In the next few posts this one and a few others follows the first I posted about the Jontunn, and my ideas whom the Gods were in metaphorically in the Eddas and The Sagas.
I wish to discuss a thesis I have come up with over the past few years, which is that I feel the poems and God’s in Norse mythology not only discuss the evolution of the Old Norse concept of whom they viewed the Divine were; but that these beings also mirrored the evolution of the very things that gave them life and existence: us. (Meaning mankind.)
I hold a view that the life force of “God’s” is of an elemental nature, but through our human awareness of them, and then by naming them as well as giving them human form, anthropomorphic entities we deem “God’s” came into existence because we created them (we recognize them and then named them) due to mankind’s evolution of understanding Their supreme attributes that are very divine, but also, very uniquely Human.
You see, being a Heathen pagan I am polytheistic and an animist; so I believe the anthropomorphic nature of the primary Norse God’s of the Aesir and Vanir (as well as the Jontunn) is overlooked, perhaps due to the fact for 1500 years most humans have had monotheistic parents and society; who’s spiritual teachings make us overlook very real aspects old world spiritual pursuits were to bring harmony to being
fully alive and powerful in Midgard as human beings BY UNDERSTANDING OUR PLACE WITHIN THE NINE WORLDS. I do not think plants, animals or other life forms in Midgard answer to human type God’s, and other life forms on Jord are just as powerful and just as important as human lives are.
With that said, I feel the nine worlds and all its inhabitants are interwoven with Midgard, and as our world affects our lives the most, there is good reason the God’s as we know them are very human like; because I feel each “faction”of Norse Gods represents (and are Representatives- i.e. our physical link to the spirit realms) to the human condition as we evolved from cave man to the civilization based species we have become.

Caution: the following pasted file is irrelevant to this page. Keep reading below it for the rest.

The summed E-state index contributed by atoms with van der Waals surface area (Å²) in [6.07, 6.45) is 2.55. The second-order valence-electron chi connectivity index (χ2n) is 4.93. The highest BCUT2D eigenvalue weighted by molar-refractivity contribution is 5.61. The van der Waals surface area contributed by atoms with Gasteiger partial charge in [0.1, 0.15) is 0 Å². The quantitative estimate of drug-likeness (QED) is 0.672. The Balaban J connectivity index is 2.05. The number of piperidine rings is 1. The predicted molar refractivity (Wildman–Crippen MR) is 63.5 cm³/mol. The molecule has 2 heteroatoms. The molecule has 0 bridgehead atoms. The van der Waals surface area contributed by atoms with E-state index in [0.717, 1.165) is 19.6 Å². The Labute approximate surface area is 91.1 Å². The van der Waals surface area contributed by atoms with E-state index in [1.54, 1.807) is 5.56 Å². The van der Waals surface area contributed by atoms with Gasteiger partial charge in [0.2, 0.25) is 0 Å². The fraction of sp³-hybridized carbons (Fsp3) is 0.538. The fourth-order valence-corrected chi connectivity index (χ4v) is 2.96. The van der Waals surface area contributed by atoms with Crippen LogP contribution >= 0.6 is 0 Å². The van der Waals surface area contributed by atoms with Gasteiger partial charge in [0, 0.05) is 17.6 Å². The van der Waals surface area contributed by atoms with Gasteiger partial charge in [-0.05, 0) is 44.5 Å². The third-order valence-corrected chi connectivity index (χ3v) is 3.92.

In the next few posts I will bring via the Lore why I think this as a truth for me personally. (Remember, this is just MY take on what deep kenning I take from the Eddas, but in no way am I looking to change anyone else in what understanding they have gotten from our beautiful and powerful fragments of Norse mythology. 😉)
So to begin this thesis, let’s start with an overview of Old Norse Paganism:
Norse paganism, also known as Old Norse religion, is the most common name for a branch of Germanic religion which developed during the Proto-Norse period, when the North Germanic peoples separated into a distinct branch of the Germanic peoples. It was replaced by Christianity during the Christianization of Scandinavia. Scholars reconstruct aspects of North Germanic religion by historical linguistics, archaeology, topography, and records left by North Germanic peoples, such as runic inscriptions in the Younger Futhark, a distinctly North Germanic extension of the runic alphabet. Numerous Old Norse works dated to the 13th century record Norse mythology, a component of North Germanic religion.
Old Norse religion was polytheistic, entailing a belief in various gods and goddesses. Norse mythology divided these deities into two groups, the Æsir and the Vanir, who engaged in an ancient war until realizing that they were equally powerful. Among the most widespread deities were the gods Odin and Thor. This world was inhabited also by various other mythological races, including giants, dwarfs, elves, and land-spirits. Norse cosmology revolved around a world tree known as Yggdrasil, with various realms existing alongside that of humans, named Midgard. These include multiple afterlife realms, several of which are controlled by a particular deity.
Transmitted through oral culture rather than through codified texts, Old Norse religion focused heavily on ritual practice, with kings and chiefs playing a central role in carrying out public acts of sacrifice. Various cultic spaces were used; initially, outdoor spaces such as groves and lakes were typically selected, but by the third century CE cult houses were also purposely built for ritual activity. Norse society also contained practitioners of Seiðr, a form of sorcery which some scholars describe as shamanistic. Various forms of burial were conducted, including both inhumation and cremation, typically accompanied by a variety of grave goods.
Throughout its history, varying levels of trans-cultural diffusion occurred among neighboring peoples, such as the Sami and Finns. By the twelfth century Old Norse religion had succumbed to Christianity, with elements continuing into Scandinavian folklore. A revival of interest in Old Norse religion occurred amid the romanticist movement of the nineteenth century, during which it inspired a range of artworks. It also attracted the interest of political figures, and was used by a range of right-wing and nationalist groups. Academic research into the subject began in the early nineteenth century, initially influenced by the pervasive romanticist sentiment.